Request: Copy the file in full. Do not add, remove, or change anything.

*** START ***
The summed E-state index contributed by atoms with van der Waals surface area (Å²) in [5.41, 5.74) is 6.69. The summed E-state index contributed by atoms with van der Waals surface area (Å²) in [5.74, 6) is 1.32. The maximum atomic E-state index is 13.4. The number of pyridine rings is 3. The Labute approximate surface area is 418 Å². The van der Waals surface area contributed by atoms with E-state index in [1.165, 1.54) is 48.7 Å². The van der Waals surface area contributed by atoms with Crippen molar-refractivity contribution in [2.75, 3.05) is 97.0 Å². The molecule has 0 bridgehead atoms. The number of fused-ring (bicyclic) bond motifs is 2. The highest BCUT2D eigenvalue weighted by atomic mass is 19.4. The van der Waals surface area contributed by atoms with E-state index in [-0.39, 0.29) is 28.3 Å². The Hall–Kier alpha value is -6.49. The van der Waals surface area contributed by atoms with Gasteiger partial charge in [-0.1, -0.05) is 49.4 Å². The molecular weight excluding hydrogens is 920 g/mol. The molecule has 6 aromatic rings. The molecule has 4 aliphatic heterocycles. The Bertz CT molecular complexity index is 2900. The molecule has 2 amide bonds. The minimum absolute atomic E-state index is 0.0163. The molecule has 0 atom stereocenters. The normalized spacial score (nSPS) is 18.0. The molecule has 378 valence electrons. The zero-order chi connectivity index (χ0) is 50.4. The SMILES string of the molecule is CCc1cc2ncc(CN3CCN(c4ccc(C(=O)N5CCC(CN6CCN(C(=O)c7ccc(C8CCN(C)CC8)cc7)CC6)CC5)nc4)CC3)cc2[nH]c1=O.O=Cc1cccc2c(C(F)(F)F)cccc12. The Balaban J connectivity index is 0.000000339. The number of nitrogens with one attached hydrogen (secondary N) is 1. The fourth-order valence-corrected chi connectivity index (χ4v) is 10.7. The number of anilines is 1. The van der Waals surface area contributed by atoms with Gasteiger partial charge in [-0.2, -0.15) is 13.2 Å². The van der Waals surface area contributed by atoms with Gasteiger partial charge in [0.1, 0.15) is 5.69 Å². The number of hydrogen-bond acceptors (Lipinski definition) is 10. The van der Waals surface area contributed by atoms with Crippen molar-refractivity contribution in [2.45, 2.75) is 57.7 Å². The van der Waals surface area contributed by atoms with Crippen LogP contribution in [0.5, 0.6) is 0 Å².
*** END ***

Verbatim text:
The summed E-state index contributed by atoms with van der Waals surface area (Å²) in [5.41, 5.74) is 6.69. The summed E-state index contributed by atoms with van der Waals surface area (Å²) in [5.74, 6) is 1.32. The maximum atomic E-state index is 13.4. The number of pyridine rings is 3. The Labute approximate surface area is 418 Å². The van der Waals surface area contributed by atoms with E-state index in [1.165, 1.54) is 48.7 Å². The van der Waals surface area contributed by atoms with Crippen molar-refractivity contribution in [2.75, 3.05) is 97.0 Å². The molecule has 0 bridgehead atoms. The number of fused-ring (bicyclic) bond motifs is 2. The highest BCUT2D eigenvalue weighted by atomic mass is 19.4. The van der Waals surface area contributed by atoms with E-state index in [-0.39, 0.29) is 28.3 Å². The Hall–Kier alpha value is -6.49. The van der Waals surface area contributed by atoms with Gasteiger partial charge in [-0.1, -0.05) is 49.4 Å². The molecular weight excluding hydrogens is 920 g/mol. The molecule has 6 aromatic rings. The molecule has 4 aliphatic heterocycles. The Bertz CT molecular complexity index is 2900. The molecule has 2 amide bonds. The minimum absolute atomic E-state index is 0.0163. The molecule has 0 atom stereocenters. The normalized spacial score (nSPS) is 18.0. The molecule has 378 valence electrons. The zero-order chi connectivity index (χ0) is 50.4. The SMILES string of the molecule is CCc1cc2ncc(CN3CCN(c4ccc(C(=O)N5CCC(CN6CCN(C(=O)c7ccc(C8CCN(C)CC8)cc7)CC6)CC5)nc4)CC3)cc2[nH]c1=O.O=Cc1cccc2c(C(F)(F)F)cccc12. The Balaban J connectivity index is 0.000000339. The number of nitrogens with one attached hydrogen (secondary N) is 1. The fourth-order valence-corrected chi connectivity index (χ4v) is 10.7. The number of anilines is 1. The van der Waals surface area contributed by atoms with Gasteiger partial charge in [-0.2, -0.15) is 13.2 Å². The van der Waals surface area contributed by atoms with Gasteiger partial charge in [0.1, 0.15) is 5.69 Å². The number of hydrogen-bond acceptors (Lipinski definition) is 10. The van der Waals surface area contributed by atoms with Crippen molar-refractivity contribution in [2.45, 2.75) is 57.7 Å². The van der Waals surface area contributed by atoms with Crippen LogP contribution in [0.5, 0.6) is 0 Å².